**INTRODUCTION**

UNORDERED MULTISET in Cpp

In this tutorial, we are going to learn about unordered multisets in the standard template library of C++ programming language. The unordered multiset is an associative container which is used to store multiple elements with the same values. In the unordered_set, storing multiple elements with the same value is not possible, the unordered_multiset is introduced to overcome this drawback. The unordered_multiset is also the same as the normal multiset but storing of elements doesn’t follow any specific order in unordered_multiset due to hashing of the elements, but the duplicate elements stored in the unordered_multiset stored contiguously.

Let’s look at some of the properties of the unordered_multiset.

*The unordered_multiset implements hash tables to perform different operations.*

*The elements of the unordered_multiset are organized into buckets by hashing.*

*As the unordered_multiset implements hashing, accessing elements in the unordered_multiset takes less time.*

* The basic operations implemented on the unordered_multiset take an average time of O( 1 ) and the worst case of time complexity may reach up to O( n ) in some cases.

Let’s look at the syntax of the unordered_multiset.

`Unordered_multiset< data type > variable_name;`

Where data type represents the data type of the elements that are stored in the unordered_multiset.

Let’s look at some of the basic methods that are implemented on the unordered_multiset.

**begin(): **this method returns the first element in the unordered_multiset.

**end(): **this method returns the last element in the unordered_multiset.

**size(): **returns the size of the multiset, which means the number of elements in the unordered_multiset.

**max_size(): **this max_size function returns the maximum capacity of elements that a unordered_multiset can hold.

**empty(): **this method returns a boolean value whether the unordered_multiset is empty or not.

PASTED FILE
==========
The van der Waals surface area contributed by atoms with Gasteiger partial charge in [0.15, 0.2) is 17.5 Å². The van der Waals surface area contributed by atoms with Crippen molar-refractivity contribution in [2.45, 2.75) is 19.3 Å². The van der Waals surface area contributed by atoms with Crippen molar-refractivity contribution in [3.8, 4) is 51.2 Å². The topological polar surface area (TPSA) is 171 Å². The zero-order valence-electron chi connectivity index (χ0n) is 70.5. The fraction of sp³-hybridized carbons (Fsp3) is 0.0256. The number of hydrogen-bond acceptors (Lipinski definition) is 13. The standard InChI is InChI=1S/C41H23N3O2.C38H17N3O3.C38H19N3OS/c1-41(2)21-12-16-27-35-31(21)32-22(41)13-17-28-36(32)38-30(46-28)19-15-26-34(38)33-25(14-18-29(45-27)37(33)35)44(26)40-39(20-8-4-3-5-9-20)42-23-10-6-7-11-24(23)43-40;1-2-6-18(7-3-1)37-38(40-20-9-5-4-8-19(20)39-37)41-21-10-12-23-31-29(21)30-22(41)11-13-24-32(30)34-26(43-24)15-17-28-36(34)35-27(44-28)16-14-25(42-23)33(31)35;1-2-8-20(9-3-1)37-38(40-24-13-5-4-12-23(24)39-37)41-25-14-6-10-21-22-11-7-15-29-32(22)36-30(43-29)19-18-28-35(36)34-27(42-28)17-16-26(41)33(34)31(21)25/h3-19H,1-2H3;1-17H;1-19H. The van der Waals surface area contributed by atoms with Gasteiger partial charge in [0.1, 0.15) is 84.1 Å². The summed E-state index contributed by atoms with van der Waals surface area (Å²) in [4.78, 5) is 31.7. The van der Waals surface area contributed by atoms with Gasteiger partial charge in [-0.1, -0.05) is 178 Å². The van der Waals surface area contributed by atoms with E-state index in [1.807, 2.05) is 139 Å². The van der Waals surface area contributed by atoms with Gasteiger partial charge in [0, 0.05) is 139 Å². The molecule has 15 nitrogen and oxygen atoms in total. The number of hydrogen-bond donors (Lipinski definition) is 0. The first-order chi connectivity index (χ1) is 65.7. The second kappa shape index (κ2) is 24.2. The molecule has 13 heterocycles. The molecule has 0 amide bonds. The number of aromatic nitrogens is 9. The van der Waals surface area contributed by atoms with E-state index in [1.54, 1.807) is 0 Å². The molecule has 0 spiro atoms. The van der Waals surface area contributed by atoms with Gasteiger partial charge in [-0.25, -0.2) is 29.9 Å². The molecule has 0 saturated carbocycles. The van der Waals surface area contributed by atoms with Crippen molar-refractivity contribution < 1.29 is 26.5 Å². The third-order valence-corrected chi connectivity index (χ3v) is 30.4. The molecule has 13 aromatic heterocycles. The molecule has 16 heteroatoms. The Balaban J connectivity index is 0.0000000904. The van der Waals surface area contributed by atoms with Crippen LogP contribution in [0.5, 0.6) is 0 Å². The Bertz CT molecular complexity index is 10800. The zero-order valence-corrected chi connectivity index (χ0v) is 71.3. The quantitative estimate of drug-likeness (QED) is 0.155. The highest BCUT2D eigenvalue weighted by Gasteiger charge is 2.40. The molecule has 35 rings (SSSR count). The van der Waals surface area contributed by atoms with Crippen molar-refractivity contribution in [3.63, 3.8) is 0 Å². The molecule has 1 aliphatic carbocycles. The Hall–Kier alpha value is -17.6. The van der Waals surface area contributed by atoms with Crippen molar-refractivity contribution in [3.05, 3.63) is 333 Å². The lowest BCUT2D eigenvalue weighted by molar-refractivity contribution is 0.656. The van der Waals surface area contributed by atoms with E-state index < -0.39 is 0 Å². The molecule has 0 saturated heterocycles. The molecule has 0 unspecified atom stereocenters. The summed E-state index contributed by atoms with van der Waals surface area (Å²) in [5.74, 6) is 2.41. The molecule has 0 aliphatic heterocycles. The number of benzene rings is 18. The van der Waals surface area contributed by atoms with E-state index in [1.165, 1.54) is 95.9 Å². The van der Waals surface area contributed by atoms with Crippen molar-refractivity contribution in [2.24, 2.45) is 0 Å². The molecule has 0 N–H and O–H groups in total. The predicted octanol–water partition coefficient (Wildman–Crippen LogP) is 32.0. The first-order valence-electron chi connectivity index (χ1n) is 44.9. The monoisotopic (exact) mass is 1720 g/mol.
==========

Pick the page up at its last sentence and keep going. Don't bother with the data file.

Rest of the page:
**Insert(const g): **this method is used to add a new element ‘g’ to the unordered_multiset.

**erase(const g): ** this method is used to remove the element ‘g’ from the unordered_multiset.

These are some of the basic methods that are implemented on the unordered_multiset.

Let’s look at a sample program implementing basic methods on unordered_multiset.

```
#include<bits/stdc++.h>
using namespace std;
int main() {
unordered_multiset<int> s;
s.insert(10);
s.insert(20);
s.insert(30);
s.insert(40);
s.insert(60);
s.insert(80);
s.insert(70);
s.insert(50);
s.insert(80);
s.insert(80);
unordered_multiset<int>::iterator it, it1;
cout << "Elements in Unordered_multiset are:\n";
for (it = s.begin(); it != s.end(); it++)
cout << *it << ' ';
it1 = s.find(80);
s.erase(it1);
cout << "\nUnordered-Multiset Elements after\nremoving one duplicate:\n";
for (it = s.begin(); it != s.end(); it++)
cout << *it << ' ';
cout<<"\nSize of the unordered_multiset : "<<endl<<s.size();
return 0;
}
```

The output of the program is.

In the above program, we have created an unordered_multiset and inserted elements into the unordered_multiset by using the *insert() *method. Then we created an iterator to traverse over the unordered_multiset. We found a number of elements in the unordered_multiset by using the *size() *function.

let’s look at the differences between the unordered_multiset and the normal multiset.

MULTISET | UNORDERED_MULTISET |

The multiset stores non-unique values in some specific sorted order. | The unordered_multiset doesn’t follow any specific order in storing elements. |

The multiset doesn’t create any buckets | The unordered_multiset creates buckets to access the elements. |

The multiset implemented by the binary search tree | The unordered_multiset is implemented by the hash tables. |

Syntax: multiset < datatype > multiset_name; | Syntax:Unordered_multiset< data type > unordered_multiset_name; |

**CONCLUSION**

That’s it from this tutorial. We have learned about the unordered_multiset, its properties, basic methods implemented on the unordered_multiset, sample program and differences between a normal multiset and the unordered_multiset.

**Happy Coding!**